AD: How would you address the thought that the clothes don’t or shouldn’t matter when obviously we know that they do?
GP: While the professional attire we provide is a critical piece—it is only part of the puzzle. We believe that the learning programs we provide to support the development of skills, along with the help of our many generous corporate partners, sets us apart in our work. Together, we are able to offer our clients real-world insights into the hiring practices, interview techniques, leadership attributes and personal branding strategies that companies hiring are looking for.
JG: The reality is, how you look is how you feel. So the clothing does matter and it isn’t that it should matter because you should be judged on the way you look. It’s going to matter to you how you walk into that interview and how you feel when you walk into that interview. What we want is for women to feel confident and the clothing can help build confidence. So when you put on a suit or a beautiful dress or even a pair of heels or great flats and you look in the mirror and you see the person that you want to be, and sometimes you see someone you’ve never seen before–you stand taller, you feel a little bit fearless, you get your courage back. It isn’t just how that person, the interviewer sees you, it’s how you see yourself.
AD: What are the cornerstone ideas behind DFS?
JG: It’s how we treat the women who walk through the door of DFS. Every woman is treated with dignity and respect and that’s key. Especially when you feel at your lowest, it’s important for people to treat you with dignity. Everyone’s entitled to it and that’s just the way people should be treated.
AD: What’s the difference that you think DFS makes?
JG: We’ve been doing this globally for about 20 years and we’ve helped over one million women get back to work. The reality is that most of the women who come to us are moms so you’re talking about approximately 3 million children who have working moms. If you’re really trying to eradicate poverty, the best way is to get a child out poverty. If you remove a child from poverty when a child is still a child, and they grow up out of poverty there’s really so much less likelihood that they’ll be impoverished as an adult and the mom is critical in that process. Our women are fearless and resilient. What’s made them strong and has helped them overcome some of the obstacles in their lives is the same kind of thing that if an employer gave them an opportunity, they would build a company the same way they build themselves.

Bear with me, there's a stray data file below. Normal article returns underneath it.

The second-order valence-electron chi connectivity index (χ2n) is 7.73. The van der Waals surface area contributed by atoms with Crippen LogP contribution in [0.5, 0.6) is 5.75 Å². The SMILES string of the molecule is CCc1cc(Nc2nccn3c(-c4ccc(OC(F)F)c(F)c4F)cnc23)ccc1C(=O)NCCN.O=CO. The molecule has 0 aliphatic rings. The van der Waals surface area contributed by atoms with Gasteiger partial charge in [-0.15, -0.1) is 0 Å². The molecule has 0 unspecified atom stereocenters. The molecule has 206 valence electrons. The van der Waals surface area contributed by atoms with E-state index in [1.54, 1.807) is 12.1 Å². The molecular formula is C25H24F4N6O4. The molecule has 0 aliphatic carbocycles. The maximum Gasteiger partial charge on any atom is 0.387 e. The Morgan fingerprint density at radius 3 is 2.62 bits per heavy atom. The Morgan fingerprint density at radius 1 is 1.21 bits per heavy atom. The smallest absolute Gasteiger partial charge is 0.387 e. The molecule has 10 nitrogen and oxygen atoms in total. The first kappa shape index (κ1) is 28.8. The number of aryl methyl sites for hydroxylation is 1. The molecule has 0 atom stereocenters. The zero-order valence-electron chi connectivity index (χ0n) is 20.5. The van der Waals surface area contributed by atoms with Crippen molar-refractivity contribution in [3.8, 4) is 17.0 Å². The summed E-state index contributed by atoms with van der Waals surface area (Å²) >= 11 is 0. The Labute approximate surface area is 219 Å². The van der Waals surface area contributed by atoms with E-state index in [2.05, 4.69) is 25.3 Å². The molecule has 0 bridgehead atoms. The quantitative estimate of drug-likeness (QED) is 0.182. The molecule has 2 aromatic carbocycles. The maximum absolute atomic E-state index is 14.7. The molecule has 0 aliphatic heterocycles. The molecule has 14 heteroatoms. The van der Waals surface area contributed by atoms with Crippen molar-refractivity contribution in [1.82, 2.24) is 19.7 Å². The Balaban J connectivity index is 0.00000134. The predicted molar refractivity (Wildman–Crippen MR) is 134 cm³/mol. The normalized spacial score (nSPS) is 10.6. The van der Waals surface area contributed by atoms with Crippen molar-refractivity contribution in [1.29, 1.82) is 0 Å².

AD: How do you determine which communities to open up a DFS?
JG: Really, it’s the communities that determine it. We don’t go into it on our own, people reach out to us from various communities and tell us that there should be one where they live. They write a comprehensive business plan and after multiple interviews and looking through their plan, we then decide whether bringing a DFS to that community makes sense. It can be a very laborious process from beginning to end. It could take 8 months of back and forth before we make the decision on whether or not that’s the right community at the right time to bring a DFS. From there, that person is usually working a full-time job someplace else and working a full-time job trying to get DFS off the ground, although not paid. So there’s got to be something burning in your belly as an entrepreneur, as a leader, and as someone who cares about your community deeply, for you to want to do this to make it your passion and your purpose. That’s how we’ve been successful growing DFS.
AD: What has the community response been?
GP: Amazing. Our work resonates with so many people—men and women alike. The struggle of securing work is something that everyone has experienced at one time or another in his or her life. It can be a very alienating experience, and make you feel out of step with the rest of the world. When that’s combined with not having the appropriate clothing to present yourself to a potential employer, it can seriously undermine your confidence and self-esteem. Most people can identify with those emotions, and can recognize that they have the ability to help affect change for someone on a very grassroots level in their community.